Today's Trends in Credit Regulation

Thinking of Accepting Payments from Customers via Discretionary Military Allotments? Think Again.
By Erica A.N. Kramer

Accepting payments via discretionary military allotments has long been suspect in the eyes of the Consumer Financial Protection Bureau. Military allotments are automatic deductions from military pay. Allotments can be non-discretionary, like payments for court-ordered child support. Or servicemembers can set up discretionary allotments to make payments to, for example, creditors.

In 2013, the CFPB took action against a lender for purported abuses of the discretionary allotment system in connection with payments for motor vehicles purchased by servicemembers. Among other things, the CFPB alleged that servicemembers were required to set up discretionary military allotments to repay their loans and that the lender did not properly disclose costs associated with repaying loans through the military allotment system. Further, when announcing the action, the CFPB emphasized its perception that the military allotment system, which "was help deployed their creditors at a time when automatic bank payments and electronic transfers were not yet common bank services" is "vulnerable to misuse." In light of this perception and in response to the CFPB's enforcement action, the Department of Defense subsequently revised its policy regarding discretionary military allotments, effective January 1, 2015, to prohibit the use of allotments to purchase, lease, or rent personal property.

Fast-forward nearly ten years later and the CFPB is still closely scrutinizing the use of discretionary military allotments as a means of repayment, warning that they are particularly monitoring companies "that seek out servicemembers due to their steady paychecks and the ability to structure repayments through the military allotment system." In its June 2, 2022 blog, the CFPB stated that consumers today have expanded options to make automatic payments that generally provide servicemembers with more legal protections than using the allotment system, thus suggesting that using military allotments to repay creditors is always unnecessary and unfavorable to servicemembers. Further, the CFPB believes that lenders who use the allotment system for repayment are "prioritizing repayment of that lender's loan over the servicemember's payments of other expenses," suggesting that discretionary allotments by their nature are unfair for servicemembers, as they result in the servicemember having a lack of control over his/her finances.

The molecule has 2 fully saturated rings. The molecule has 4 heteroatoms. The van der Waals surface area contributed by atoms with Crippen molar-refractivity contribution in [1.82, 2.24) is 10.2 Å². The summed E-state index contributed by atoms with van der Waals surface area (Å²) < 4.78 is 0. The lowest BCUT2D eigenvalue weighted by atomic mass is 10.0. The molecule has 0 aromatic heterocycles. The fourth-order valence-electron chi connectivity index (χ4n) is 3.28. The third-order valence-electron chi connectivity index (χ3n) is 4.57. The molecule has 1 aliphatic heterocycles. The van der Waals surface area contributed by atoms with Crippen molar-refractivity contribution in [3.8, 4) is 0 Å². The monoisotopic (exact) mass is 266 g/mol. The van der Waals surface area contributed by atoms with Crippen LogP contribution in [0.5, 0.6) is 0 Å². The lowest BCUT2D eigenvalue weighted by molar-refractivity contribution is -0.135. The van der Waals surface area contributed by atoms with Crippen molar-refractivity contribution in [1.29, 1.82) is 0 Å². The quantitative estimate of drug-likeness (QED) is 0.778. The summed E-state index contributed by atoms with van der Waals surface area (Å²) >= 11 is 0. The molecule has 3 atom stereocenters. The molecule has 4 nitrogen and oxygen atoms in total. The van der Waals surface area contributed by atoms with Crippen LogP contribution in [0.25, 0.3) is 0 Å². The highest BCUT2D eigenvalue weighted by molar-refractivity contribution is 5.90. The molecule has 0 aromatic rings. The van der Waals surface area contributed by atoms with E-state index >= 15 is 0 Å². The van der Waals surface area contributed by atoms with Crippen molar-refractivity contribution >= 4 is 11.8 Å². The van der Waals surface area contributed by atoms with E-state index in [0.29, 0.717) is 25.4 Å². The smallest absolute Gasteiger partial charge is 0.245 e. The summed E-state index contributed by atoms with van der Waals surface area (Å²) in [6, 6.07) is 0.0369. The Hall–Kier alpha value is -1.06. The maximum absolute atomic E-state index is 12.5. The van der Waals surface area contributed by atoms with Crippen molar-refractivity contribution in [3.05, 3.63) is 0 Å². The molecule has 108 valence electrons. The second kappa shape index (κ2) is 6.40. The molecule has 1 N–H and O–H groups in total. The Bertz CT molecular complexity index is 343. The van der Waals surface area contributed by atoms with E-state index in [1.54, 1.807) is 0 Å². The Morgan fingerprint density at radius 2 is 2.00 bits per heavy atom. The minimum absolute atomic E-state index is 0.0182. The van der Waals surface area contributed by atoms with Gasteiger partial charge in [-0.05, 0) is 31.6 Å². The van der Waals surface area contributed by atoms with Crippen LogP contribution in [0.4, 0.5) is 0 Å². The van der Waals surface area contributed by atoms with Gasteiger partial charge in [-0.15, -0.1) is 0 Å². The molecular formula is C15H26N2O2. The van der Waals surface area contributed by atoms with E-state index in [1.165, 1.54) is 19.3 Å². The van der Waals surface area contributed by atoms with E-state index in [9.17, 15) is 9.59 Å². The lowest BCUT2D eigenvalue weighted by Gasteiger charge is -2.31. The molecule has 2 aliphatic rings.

The CFPB also specifically cited lenders who allegedly appear to offer various methods for repayment, but whose actual practices result in the servicemember being required, or believing he/she is required, to repay via military allotment. The blog further cautions lenders against attempting to circumvent DOD restrictions on allotment payments by requiring servicemembers to set up allotment-funded savings accounts, or setting up such accounts for the servicemember, and then deducting automatic payments from those accounts.

Accordingly, if you are offering military allotment to consumers as a means of repayment, you may want to think twice about whether the increased regulatory scrutiny and UDAAP risk is truly worth it. If it is, then, at a minimum it's time to take a close look (or, better yet, have experienced compliance counsel look) at your policies and procedures related to such payments.

Make sure that your disclosures regarding available repayment methods are clear and never require consumers to repay through military allotment. This is especially crucial for covered borrowers protected by the federal Military Lending Act, which prohibits requiring covered borrowers to establish an allotment to repay a consumer credit transaction. MLA violations can result in the transaction being declared void. Ensure that your customer service representatives are trained to describe all available payment options and that they do not encourage consumers to repay by allotment or otherwise lead consumers to believe that that is the only way the transaction can be repaid. Don't charge fees for allotment payments. Monitor customer complaints to catch issues early and correct problems identified right away. And always remember that when you are doing business with servicemembers and their dependents, the risk of scrutiny, allegations of UDAAP, and adverse regulatory action is high.

Erica A.N. Kramer is a partner in the Tennessee office of Hudson Cook, LLP. She can be reached at 423.490.7568 at by email at

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